Bertha Wachowski walks into Ardent Manor like it’s a second home.
She hugs and kisses the owners of the adult day center — and everyone else in her path.
At nearly 92, she comes to the center five days a week. She’s been doing that since the first day it opened last month.
After arriving around 10 a.m. on a recent day, she was quickly put to “work.” She helped decorate paper pumpkin cut-outs for a wall in the dining room.
She shared the work with another “guest for the day,” Pat Frank, 78.
“You look wonderful,” Wachowski told Frank, touching her new friend gently on the nose.
Both women suffer from dementia. At the center, their minds and bodies are kept busy, helping curb the boredom and confusion they might feel at home.
After spending a few minutes sipping warm, spiced tea from travel mugs and making pumpkins out of construction paper, the two women got their next assignment — to replant flowers that needed a new home.
“You’ll have to look over the supplies and see if there is something I didn’t bring or forgot,” said Helen Waite, the center’s executive director and a co-owner with her husband. She was tapping their brains again.
“We’re going to be playing with dirt,” said Brenda Stelzer, part of the center’s nursing staff.
Wachowski and Frank used plastic cups to dig potting soil out of a bag, then dumped it into terra-cotta pots they decorated with bright foam stickers the day before.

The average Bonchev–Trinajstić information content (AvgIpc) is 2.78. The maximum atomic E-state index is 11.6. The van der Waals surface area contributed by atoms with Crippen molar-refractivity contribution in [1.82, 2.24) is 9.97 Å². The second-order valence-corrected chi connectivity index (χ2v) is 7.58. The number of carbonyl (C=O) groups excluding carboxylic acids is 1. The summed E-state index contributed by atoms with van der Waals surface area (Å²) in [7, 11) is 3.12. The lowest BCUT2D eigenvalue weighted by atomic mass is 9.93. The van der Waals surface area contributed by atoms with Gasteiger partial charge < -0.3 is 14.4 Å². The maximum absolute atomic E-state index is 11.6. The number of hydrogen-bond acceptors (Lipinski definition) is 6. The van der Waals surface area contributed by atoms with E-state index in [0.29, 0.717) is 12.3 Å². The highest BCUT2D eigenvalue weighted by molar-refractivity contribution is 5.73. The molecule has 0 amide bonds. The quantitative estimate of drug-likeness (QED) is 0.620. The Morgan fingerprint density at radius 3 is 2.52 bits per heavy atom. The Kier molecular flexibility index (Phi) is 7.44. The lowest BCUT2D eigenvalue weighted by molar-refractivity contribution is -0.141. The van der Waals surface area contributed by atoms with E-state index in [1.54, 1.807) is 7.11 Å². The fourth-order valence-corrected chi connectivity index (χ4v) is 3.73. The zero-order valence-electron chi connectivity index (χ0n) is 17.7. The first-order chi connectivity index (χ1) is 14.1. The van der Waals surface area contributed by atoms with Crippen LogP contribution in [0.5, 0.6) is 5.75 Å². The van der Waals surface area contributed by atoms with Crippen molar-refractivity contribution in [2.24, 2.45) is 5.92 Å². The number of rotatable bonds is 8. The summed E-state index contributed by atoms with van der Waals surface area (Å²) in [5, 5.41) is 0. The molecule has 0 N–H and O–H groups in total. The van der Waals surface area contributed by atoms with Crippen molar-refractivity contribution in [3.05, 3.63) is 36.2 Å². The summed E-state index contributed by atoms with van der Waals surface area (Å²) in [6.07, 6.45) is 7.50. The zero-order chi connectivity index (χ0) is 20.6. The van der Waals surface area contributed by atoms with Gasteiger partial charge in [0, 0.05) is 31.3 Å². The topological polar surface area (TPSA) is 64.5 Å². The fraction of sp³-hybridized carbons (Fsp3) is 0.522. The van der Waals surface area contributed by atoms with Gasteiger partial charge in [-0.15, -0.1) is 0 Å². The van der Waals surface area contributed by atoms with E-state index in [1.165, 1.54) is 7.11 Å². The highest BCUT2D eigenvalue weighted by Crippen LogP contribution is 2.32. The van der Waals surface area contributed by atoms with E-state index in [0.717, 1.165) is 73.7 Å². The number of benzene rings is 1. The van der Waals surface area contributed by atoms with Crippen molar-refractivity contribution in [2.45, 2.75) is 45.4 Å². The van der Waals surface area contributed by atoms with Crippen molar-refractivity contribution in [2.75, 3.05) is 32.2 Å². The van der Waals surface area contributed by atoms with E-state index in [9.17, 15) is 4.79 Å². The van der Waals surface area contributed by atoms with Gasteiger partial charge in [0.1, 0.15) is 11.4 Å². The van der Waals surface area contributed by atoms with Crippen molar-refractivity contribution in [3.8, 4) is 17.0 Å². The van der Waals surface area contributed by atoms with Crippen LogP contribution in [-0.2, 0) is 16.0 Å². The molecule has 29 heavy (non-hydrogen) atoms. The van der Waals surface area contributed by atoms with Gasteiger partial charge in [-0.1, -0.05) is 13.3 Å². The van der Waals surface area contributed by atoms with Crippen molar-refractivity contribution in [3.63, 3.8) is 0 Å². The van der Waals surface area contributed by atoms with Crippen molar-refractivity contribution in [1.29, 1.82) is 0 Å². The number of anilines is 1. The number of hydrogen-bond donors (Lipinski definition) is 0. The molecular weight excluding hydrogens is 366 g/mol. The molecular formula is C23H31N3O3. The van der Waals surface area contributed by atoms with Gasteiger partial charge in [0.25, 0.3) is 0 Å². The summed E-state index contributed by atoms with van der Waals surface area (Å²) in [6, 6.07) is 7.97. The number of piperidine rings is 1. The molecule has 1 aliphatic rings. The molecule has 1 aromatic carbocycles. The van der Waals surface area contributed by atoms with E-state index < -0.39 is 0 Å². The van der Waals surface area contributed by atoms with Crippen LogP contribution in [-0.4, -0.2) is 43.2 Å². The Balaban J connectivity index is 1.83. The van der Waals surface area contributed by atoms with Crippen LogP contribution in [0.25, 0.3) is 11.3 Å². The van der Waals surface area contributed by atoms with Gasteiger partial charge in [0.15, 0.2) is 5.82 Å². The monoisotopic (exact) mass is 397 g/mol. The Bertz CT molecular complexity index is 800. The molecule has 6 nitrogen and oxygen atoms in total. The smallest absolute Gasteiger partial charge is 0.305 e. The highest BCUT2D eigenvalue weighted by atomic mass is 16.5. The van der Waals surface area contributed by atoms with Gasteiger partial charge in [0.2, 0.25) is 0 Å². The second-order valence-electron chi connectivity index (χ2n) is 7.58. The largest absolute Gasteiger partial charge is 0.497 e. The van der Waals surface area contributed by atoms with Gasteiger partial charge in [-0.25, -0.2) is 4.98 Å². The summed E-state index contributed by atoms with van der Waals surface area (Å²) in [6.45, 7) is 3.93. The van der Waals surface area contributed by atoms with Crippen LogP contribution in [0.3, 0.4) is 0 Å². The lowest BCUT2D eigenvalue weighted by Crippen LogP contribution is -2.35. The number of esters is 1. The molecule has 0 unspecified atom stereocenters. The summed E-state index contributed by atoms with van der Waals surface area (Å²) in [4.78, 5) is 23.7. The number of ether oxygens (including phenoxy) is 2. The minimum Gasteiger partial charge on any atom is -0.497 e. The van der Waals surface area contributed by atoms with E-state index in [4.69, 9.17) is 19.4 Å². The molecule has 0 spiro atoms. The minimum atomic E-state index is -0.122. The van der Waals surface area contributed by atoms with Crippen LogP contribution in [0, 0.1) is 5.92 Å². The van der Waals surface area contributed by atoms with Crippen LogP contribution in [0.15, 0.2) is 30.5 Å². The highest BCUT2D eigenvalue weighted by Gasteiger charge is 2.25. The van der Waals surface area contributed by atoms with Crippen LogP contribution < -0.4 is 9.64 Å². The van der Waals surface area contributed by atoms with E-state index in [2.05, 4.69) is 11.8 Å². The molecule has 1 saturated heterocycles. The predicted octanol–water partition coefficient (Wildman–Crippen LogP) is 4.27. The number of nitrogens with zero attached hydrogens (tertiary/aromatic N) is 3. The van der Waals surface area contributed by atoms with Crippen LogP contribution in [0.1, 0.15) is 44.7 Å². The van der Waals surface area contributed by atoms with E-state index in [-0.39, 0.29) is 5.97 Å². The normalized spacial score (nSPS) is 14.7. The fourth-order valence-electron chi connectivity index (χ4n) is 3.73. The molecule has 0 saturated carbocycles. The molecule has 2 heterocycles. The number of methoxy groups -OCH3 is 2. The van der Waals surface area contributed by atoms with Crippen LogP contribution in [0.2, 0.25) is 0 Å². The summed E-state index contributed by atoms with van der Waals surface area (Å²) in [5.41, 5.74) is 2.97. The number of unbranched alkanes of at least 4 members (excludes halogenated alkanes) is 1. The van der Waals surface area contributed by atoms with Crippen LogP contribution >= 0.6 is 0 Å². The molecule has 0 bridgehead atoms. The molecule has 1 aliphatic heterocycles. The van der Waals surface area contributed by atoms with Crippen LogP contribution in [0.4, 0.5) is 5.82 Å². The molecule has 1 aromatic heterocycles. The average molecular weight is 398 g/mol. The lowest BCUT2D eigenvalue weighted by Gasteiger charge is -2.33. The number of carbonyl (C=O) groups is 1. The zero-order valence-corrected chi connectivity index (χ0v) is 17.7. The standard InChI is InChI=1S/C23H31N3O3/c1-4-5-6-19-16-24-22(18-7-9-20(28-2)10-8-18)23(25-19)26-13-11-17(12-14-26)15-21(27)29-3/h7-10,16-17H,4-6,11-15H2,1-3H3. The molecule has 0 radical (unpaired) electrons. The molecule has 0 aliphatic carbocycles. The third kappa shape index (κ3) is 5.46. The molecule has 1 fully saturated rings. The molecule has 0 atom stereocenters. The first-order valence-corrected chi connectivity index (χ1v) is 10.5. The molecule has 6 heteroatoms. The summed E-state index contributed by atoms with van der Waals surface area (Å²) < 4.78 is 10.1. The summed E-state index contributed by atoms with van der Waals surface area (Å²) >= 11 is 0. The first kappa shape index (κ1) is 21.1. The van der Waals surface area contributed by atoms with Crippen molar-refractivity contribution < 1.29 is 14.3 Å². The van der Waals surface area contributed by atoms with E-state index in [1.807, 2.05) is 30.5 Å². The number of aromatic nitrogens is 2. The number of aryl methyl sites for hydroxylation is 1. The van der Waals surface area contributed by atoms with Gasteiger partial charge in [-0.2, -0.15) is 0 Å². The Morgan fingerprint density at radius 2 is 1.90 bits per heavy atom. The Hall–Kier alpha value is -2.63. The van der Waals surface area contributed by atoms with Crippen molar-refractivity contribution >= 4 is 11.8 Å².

“Look at that. Oh boy,” Wachowski said excitedly as she filled her pot with dirt.
Stelzer encouraged her to count the number of flowers on her plant. They did it aloud together.
When dirt spilled onto newspaper that covered her work area, Wachowski started scraping it up with a damp cloth.
“Look at that,” she said. “That drives me crazy.”
Frank wasn’t so concerned about making a mess. Dirt fell all around her. When she was done with one pot, she wanted to do another. “Shouldn’t we finish?” she asked.
After repotting her first plant, Wachowski held it up in the air proudly.
How ‘bout this,” she said.
“Good job,” Frank said, encouragingly.
With latex gloves still covering her hands, Wachowski jokingly treated them like they were a fancy pair she might wear to church or on a date in the old days.
“I’ll be going out,” she quipped.
After finishing up with the plants, the two day guests worked their way back toward the front of the center, where they sat and chatted at a table like old friends for a few minutes.
Next on the agenda was singing and exercise, using pool noodles. Soon after it would be time for lunch.
It was another busy morning at Ardent Manor. It was filled with jokes, laughter and fun activities.
MaryAnn O’Donnell, Wachowski’s daughter and caregiver, is so glad she found the day center. Taking care of Wachowski has been more difficult these days, as she’s also dealing with a sick husband, who is fighting cancer.
Her mom has lived with her for more than 20 years in eastern Collier County.
“I’ve never left my mom with anyone,” said O’Donnell, 74. “This has really made it easier for me.”
She’s noticed big changes in her mother since she started going to the center. She’s more creative and sleeps a lot better.
“She loves it,” O’Donnell said. “I thinks she’s really bonded with everybody.”
Connect with Laura Layden at www.naplesnews.com/staff/laura_layden.